A Survey of Business Entities


The standard corporation, also called a C Corporation, is the most common corporate structure. Companies must file certain documents with the state in order to become incorporated. The corporation is a separate legal entity that is owned by shareholders. The standard corporation is allowed to have an unlimited number of shareholders, who are typically protected from the debts and liabilities of the corporation. A shareholder’s personal liability is typically limited only to the amount the shareholder invested in the company.

Corporations do experience double-taxation. Corporations are considered a separate legal, taxable entity from the owners for income tax purposes. Therefore, corporations pay tax on their earnings. If corporate earnings are then distributed to shareholders in the form of dividends, dividend income is taxed as regular income to the shareholders. By distributing corporate income in the form of dividends, the corporation does not receive the reasonable business expense deduction. The double taxation occurs at (1) the corporate level and (2) at the individual level. S Corporations and Limited Liability Companies are “pass-through” entities that are not subject to double taxation.

Some advantages of a corporation include:

Some disadvantages of a corporation include:

S Corporations

An S Corporation is a standard corporation that has elected a special tax status with the Internal Revenue Service. S Corporations have the same limited liability protection of standard corporations. The S Corporation’s special tax status eliminates the possibility of the double taxation that occurs with a standard corporation. The standard corporation pays a federal corporation income tax on its profits. Double taxation then occurs if the corporation distributes profits in the form of dividends to the shareholders, because the shareholder must then report the dividend as personal income and pay taxes on it.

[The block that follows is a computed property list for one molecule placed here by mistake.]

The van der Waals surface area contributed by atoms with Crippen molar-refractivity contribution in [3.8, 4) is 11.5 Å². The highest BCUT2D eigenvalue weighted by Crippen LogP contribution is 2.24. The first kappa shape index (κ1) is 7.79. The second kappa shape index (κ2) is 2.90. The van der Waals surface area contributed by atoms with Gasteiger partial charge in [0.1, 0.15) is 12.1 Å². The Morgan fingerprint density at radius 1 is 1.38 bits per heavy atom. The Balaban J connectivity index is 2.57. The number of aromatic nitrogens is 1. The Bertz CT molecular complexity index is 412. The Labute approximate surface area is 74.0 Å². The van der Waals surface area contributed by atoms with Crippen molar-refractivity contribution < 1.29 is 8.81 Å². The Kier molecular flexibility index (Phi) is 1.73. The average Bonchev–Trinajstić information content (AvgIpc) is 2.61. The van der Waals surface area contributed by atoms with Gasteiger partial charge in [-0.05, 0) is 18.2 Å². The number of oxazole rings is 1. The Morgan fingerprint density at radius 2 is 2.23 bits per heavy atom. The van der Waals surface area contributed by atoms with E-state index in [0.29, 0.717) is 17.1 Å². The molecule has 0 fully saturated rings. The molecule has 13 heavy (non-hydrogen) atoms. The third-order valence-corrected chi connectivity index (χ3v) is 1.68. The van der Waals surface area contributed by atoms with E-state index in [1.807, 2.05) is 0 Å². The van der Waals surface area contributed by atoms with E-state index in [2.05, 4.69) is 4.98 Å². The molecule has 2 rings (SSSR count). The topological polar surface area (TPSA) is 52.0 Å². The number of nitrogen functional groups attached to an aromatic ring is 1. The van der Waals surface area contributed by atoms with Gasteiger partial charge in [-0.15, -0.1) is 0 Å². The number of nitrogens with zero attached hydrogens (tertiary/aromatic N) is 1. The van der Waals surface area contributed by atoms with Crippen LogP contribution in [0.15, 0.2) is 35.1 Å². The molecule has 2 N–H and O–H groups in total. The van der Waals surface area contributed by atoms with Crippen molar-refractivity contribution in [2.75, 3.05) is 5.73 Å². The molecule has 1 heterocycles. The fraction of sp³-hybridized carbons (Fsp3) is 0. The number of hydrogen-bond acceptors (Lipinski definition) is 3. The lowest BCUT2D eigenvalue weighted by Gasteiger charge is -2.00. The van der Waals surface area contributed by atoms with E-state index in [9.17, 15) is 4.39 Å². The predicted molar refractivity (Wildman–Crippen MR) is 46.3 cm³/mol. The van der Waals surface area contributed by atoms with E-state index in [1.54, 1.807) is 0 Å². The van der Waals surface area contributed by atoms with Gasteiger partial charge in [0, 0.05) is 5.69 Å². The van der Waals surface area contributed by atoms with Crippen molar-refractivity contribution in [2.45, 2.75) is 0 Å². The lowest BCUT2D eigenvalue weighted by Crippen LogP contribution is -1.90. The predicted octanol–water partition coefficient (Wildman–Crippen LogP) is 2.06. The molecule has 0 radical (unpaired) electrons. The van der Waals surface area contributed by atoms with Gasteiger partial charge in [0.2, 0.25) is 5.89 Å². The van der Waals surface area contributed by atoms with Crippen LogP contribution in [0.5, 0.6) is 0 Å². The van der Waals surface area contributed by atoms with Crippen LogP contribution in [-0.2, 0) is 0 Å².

The S Corporation election is quite beneficial when profits from the company will be distributed to the owners each year. By taking the S Corporation election, the income and/or loss of the corporation is reported directly on the shareholders’ individual tax returns.

To be classified as an S Corporation, a corporation must make a timely filing of Form 2553 with the IRS. In order for this election to take effect in the current calendar year, the election must be made by March 15, if the corporation is a calendar year taxpayer. A corporation can decide later to elect S Corporation status, but this election would not take effect until the following calendar year.

Some advantages of an S Corporation include:

Some disadvantages of an S Corporation include:

Limited Liability Company

The Limited Liability Company (LLC) is a distinct business entity that offers an alternative to partnerships and corporations by combining the corporate advantage of limited liability protection with “pass-through” taxation. The LLC is taxed like a partnership or S Corporation. The LLC’s income is not taxed at the entity level; however, the LLC does complete a tax return. The income or loss of the LLC as shown on this return is “passed through” the LLC and is reported on the owners’ individual tax returns.

The LLC is owned by its members and does not have any restrictions on the number of members it can have. Members are analogous to partners in a partnership or shareholders in a corporation, depending on how the LLC is structured. A member will more closely resemble shareholders if the LLC utilizes a manager or managers, because the members will not participate in the management of the LLC. If the LLC does not utilize managers, then the members will more closely resemble partners, because they will have a direct say in the decision-making of the company. A member’s ownership of the LLC is represented by “membership interest”, just like a partner’s interest in a partnership or a shareholder’s interest in a corporation.

Some advantages of LLCs include:

Some disadvantages of LLCs include: